Author's Guidelines (continued)

Tip: When you start to write an article, first draft a quick outline of the basics that you would like to cover. Tweak the order a bit if necessary. Remember to include some sort of introduction and at the end a wrap up. Once you have your outline established, simply start writing as fast as you can, let your thoughts flow; jot down the ideas as they flash through your mind, and don't worry about how you spell something. The thought process is strange, almost magical. When you are talking or telling a story, you don't worry about spelling or proper diction or whether you have slipped back into a regional dialect, you just tell the story. Write it down. Then go back later after you have finished and start to clean it up.
First get the ideas down on paper (or the screen) and then go back and fix it after your brain has put in all the important and interesting details. During the rewrites you can rearrange your thoughts that were out of sequence. Have a friend read it before you send it to us, and get his opinion.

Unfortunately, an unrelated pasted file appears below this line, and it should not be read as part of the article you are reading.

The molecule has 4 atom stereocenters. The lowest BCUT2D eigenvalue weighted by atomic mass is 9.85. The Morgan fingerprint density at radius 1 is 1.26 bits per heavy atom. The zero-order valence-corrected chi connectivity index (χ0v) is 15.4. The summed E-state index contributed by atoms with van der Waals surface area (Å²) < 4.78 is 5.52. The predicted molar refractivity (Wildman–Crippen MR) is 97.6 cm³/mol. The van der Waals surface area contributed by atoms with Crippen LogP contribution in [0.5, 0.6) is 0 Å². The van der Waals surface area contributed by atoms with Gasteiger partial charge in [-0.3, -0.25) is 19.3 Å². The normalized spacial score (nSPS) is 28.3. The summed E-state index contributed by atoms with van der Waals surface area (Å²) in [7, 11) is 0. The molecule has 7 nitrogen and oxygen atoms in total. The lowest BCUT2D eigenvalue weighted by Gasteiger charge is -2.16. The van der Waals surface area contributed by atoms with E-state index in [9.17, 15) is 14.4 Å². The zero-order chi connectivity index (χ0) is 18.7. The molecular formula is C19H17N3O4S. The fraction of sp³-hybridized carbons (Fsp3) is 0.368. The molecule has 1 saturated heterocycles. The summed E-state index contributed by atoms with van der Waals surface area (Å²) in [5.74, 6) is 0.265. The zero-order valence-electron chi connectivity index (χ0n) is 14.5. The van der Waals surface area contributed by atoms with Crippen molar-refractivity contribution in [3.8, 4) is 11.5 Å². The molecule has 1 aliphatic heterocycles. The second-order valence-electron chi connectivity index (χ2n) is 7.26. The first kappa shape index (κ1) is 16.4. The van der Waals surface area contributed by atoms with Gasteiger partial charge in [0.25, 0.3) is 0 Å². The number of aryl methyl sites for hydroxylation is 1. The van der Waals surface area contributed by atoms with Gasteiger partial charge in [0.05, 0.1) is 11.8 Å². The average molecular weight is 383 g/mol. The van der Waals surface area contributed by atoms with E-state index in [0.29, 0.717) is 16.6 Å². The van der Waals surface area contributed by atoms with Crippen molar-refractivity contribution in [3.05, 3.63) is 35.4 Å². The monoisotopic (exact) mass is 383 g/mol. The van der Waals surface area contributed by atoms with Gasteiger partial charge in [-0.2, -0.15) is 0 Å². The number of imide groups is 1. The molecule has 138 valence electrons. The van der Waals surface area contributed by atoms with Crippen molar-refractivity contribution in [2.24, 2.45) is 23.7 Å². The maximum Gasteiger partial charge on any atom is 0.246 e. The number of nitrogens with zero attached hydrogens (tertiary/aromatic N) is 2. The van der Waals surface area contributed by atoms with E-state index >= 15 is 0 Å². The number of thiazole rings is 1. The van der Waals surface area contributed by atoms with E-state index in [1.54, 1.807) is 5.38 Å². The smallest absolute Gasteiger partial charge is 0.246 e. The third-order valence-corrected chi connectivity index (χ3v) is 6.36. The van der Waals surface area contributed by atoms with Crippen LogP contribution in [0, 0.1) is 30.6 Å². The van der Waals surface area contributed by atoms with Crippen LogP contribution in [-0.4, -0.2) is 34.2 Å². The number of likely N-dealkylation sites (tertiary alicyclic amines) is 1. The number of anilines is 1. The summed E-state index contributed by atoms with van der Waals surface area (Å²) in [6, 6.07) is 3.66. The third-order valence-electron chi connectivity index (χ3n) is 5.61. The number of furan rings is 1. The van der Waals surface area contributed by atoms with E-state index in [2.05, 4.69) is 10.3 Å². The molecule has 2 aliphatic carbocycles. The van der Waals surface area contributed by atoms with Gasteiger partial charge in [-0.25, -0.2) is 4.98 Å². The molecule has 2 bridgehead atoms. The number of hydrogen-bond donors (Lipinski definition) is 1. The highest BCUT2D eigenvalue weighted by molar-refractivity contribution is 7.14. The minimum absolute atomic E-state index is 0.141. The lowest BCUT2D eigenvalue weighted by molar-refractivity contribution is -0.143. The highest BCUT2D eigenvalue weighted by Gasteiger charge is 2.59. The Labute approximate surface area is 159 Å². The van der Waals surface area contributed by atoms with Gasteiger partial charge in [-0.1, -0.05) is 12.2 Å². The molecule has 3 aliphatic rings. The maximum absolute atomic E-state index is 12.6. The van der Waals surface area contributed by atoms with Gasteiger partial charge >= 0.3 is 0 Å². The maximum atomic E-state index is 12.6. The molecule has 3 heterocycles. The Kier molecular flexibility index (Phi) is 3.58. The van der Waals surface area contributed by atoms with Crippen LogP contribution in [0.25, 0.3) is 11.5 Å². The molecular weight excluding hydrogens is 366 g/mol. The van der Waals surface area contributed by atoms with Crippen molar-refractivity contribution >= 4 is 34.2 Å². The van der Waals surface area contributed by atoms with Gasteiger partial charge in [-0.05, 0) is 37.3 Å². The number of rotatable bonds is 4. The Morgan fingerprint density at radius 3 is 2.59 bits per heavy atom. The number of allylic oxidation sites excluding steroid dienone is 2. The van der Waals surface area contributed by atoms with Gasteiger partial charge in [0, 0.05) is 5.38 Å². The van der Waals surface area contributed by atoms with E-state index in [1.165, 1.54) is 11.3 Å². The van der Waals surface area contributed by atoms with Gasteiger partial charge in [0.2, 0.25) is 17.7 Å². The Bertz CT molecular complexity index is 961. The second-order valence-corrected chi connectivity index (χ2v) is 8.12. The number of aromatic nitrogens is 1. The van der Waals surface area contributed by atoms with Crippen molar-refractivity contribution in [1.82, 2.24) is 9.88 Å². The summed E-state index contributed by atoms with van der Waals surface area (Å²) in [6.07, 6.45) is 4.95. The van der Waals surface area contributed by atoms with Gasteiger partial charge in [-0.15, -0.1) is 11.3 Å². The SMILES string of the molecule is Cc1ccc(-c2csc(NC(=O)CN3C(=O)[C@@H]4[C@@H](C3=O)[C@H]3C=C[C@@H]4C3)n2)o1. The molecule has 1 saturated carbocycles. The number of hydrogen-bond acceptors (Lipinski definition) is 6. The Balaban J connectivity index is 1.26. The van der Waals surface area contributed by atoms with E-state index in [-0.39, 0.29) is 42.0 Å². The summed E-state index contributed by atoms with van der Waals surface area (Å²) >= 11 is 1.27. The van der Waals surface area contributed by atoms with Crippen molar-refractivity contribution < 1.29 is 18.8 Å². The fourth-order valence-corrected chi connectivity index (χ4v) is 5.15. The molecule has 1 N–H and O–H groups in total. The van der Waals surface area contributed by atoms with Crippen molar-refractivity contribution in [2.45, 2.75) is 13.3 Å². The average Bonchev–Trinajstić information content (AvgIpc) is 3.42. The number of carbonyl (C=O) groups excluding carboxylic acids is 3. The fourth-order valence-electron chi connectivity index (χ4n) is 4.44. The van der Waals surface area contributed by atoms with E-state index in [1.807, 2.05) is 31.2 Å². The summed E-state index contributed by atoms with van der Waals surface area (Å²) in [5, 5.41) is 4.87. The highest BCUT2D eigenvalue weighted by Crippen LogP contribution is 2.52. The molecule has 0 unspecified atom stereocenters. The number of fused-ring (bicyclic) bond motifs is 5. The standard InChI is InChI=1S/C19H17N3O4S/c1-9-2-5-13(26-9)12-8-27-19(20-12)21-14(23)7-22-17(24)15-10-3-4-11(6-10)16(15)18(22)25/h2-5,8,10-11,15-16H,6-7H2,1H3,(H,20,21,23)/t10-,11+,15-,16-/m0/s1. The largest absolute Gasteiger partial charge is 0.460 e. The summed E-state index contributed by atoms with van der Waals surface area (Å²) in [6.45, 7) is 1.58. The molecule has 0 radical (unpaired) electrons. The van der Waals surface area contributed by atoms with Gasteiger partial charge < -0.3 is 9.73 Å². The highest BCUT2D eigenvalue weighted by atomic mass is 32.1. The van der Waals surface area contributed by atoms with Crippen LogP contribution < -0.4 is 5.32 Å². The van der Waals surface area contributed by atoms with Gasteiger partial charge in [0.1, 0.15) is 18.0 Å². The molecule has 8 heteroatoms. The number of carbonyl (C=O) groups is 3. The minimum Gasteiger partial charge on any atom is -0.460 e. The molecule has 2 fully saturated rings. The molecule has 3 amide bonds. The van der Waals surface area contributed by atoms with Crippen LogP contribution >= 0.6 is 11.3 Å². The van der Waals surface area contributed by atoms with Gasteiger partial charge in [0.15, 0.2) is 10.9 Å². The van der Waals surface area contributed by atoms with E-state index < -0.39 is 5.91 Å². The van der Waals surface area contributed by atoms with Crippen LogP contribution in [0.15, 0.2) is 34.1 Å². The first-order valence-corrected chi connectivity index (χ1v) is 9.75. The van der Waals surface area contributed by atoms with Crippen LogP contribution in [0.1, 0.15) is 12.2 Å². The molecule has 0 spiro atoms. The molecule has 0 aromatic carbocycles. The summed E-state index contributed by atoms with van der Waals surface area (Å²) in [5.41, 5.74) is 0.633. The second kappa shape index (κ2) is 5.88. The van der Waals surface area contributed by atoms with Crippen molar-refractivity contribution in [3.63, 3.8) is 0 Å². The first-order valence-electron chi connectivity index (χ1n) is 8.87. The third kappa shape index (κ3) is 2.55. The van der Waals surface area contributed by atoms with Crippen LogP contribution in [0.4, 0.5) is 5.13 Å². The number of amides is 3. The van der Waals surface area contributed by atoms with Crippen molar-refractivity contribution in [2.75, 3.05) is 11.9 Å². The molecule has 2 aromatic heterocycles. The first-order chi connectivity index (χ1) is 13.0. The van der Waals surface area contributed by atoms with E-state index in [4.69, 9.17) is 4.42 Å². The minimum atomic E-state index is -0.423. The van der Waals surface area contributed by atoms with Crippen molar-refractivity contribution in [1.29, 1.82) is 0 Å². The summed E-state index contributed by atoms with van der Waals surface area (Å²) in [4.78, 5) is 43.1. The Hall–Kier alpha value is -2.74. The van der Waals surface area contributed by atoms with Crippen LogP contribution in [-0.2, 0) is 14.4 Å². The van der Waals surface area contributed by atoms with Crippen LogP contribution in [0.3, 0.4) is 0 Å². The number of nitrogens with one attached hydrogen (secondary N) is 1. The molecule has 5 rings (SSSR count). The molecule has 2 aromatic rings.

Your opening paragraph must grab your readers' attention and make them want to read the rest of your article. A slow start will lose them and your article will not be read. Just think of how you read most magazines: You read the first couple of lines of an article, and if the story grabs you, you will then finish the story.
After you finish your article, put it down for a couple of days and then go back and read it again. This will help you put yourself in your readers' shoes, and see it from their viewpoint.

All the readers of Amateur Astronomy thank you in advance for being willing to share your thoughts and experiences with the rest of us. We are here to provide a forum for the average amateur astronomer to communicate with others from all over the world.